After the dismission of Toghtō the military and political initiative was left over to different factions, many of them regional governors who recruited their troops to defend in first place their own territory and only then the empire. But there were also many loyalists to the Yuan government like the half-Chinese Kökö Temür ("Kuokuo Tiemur" 擴廓帖木兒; Chinese name Wang Baobao 王保保) who controlled the region around Kaifeng 開封, Chen Youliang 陳友諒 in Fujian and He Zhen xxx in Guangdong. These loyalists were politically not inactive as is often suggested by Chinese historians. Especially in southeast China local governors tried to initiate a movement of Confucian revival, like under the Tangut Yu Que 余闕. Some scholars supported the installment of local warlords as appropriate and according to the principle of feudal system of the Zhou period 周. Others rather supported a centralization of the government with a radical change in ethical standards - away with corruption, favoritism and luxurious expenditures. Leaders of this group of reformist supporters of the Yuan Dynasty were Liu Ji 劉基 and Shimo Yisun 石抹宜孫 xxx who vehemently fought against the empowering of "bandits" like Fang Guozhen. When the Yuan central government did not adopt their proposals, both sided with the local warlord: Zhu Yuanzhang 朱元璋, founder of the Ming, who keenly receicved Liu's proposals for an austere and morally integer government. Enemies of the local governors and warlords were - especially in the areas of modern Jiangsu and Zhejiang provinces - leaders of groups of salt workers and salt smugglers, pirates and "bandits - outlaws", like Zhang Shicheng and Fang Guozhen who even proclaimed their own dynasties. A fourth group of contenders for power in the decentralized Yuan empire were sectarian rebels who were lead by messianic personalities that preached synchretistic believes of popular religion, Buddhism, Daoism and Manicheism. The largest of these religious societies were the White Lotus Society (Bailianjiao 白蓮教) whose members were also called "Red Turbans" (hongjin 紅巾) and were active in the region of Jiangxi and north across Anhui into Shandong. But the leaders of this movement, including Han Shantong 韓山童, Liu Futong 劉福通, Du Zundao 杜遵道, Luo Wensu 羅文素, and Cheng Wenyu 盛文郁, were not able to unify the different branches among the rebels, even after the conquest of the prefecture Yingzhou 穎州 (modern Fuyang 阜陽/Anhui) under Han Lin'er 韓林兒 and his brother Han Jiao'er 韓咬兒. Nonetheless, the uprising workers, pirates, smugglers and peasants as followers of Buddhist belief could acheive a surprisingly fast victory over the Mongol troops under "Hesi 赫廝", "Tuchi 禿赤", Esen Temür ("Yexian Tiemu'er 也先帖木兒") and "Kuanchege 寬徹哥". The regular Mongol troops were sided by local potentates like the Uighur Čaqan Temür "Chahan Tiemu'er 察罕帖木兒" and Li Siqi 李思齊. In the region of Hubei Peng Yingyu 彭瑩玉 ("Monk Peng" Peng Heshang 彭和尚), Zhao Pusheng 趙普勝 and Xu Shouhui 徐壽輝 eliminated the Yuan government and founded their own Buddhist empire of Tianwan 天完. From 1354 on, when the regular Mongol armies lost their initative, the southern rebels started to advance to the north, pillaged the countryside and marched even beyond the capital Dadu like Guan Yi 關鐸 and Pan Cheng 潘誠 (also called "Potou Pan 破頭潘"). It was only local military leaders like Li Siqi and Čaqan Temür, "Dashibadulu 答失八都魯" and Zhang Liangbi 張良弼 who blocked and defeated the rebel armies under Li Wu 李武, Cui De 崔德, Mao Gui 毛貴 until 1362. The disagreement among the different leaders in the different regions and quarrels about leadership of emperorship had been the most important factor for the failure of the rebel armies.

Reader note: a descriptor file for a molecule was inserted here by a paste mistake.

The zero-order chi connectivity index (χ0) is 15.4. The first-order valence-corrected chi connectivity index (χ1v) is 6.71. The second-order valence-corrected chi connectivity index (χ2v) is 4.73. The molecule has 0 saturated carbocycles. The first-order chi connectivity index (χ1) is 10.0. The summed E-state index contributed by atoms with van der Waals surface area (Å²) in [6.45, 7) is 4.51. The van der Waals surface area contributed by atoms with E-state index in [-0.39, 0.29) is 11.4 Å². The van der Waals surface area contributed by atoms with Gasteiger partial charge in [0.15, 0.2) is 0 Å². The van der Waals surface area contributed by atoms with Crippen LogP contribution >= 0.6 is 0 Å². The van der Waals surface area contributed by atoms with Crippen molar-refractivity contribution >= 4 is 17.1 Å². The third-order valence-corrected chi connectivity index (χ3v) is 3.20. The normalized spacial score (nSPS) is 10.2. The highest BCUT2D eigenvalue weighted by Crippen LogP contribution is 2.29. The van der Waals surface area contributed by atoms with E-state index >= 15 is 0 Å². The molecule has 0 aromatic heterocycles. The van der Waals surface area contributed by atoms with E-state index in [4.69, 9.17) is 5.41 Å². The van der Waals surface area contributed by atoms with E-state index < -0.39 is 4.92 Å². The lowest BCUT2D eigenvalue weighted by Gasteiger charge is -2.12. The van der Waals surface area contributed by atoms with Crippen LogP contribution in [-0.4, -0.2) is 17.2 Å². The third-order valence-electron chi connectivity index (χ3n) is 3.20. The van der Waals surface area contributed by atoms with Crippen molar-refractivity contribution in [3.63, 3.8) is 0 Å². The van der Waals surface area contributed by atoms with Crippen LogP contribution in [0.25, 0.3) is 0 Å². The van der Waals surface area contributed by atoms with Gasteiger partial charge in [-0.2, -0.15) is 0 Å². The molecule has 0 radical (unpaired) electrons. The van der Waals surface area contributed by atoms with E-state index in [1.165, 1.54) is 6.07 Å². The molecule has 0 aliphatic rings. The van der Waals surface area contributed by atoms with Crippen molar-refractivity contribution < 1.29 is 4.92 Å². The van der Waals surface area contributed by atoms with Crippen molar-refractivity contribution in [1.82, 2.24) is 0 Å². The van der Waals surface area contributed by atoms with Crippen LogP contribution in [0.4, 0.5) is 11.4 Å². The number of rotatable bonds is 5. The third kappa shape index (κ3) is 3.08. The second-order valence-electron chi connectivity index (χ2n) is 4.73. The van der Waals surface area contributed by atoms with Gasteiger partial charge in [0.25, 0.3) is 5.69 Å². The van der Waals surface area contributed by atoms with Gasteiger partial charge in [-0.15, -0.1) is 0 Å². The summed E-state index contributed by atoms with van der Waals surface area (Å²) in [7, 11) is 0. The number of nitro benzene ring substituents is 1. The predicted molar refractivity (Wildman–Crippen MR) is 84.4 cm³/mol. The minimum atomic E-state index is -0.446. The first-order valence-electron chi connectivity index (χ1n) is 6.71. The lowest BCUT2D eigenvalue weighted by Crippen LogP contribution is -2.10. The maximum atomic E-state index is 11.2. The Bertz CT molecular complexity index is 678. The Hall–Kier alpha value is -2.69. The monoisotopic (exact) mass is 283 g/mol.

At this time, the Yuan Dynasty was again weakened by succession struggles. Emperor Shundi favored a nobleman called Hama 哈麻 whom he charged with the office of chief-counsellor. When Hama tried to undertake a plot against the emperor, there arose two factions at the court favoring different throne aspirant. Prince Ayuširidara was favored by the "Shuosijian 搠思監" and the eunuch "Pubuhua 樸不花", while the emperor himself was supported by "Laodisha 老的沙" and Tulu Temür. Both factions were supported by mighty generals outside the court, Kökö Temür supported the Prince, and Laodisha was supported by "Boluo Temür 勃羅帖木兒" and "Tujian Temür 禿堅帖木兒". Boluo Temür entered the capital and forced the Prince to flee. But only a few months later, Prince Ayuširidara was able to return with the help of Kökö Temür. The mighty general was expected to force Emperor Shundi to retreat, but Kökö Temür proved to be a loyal servant to his emperor. He was highly rewarded but soon stripped off his offices, and the military power was left to the crown prince.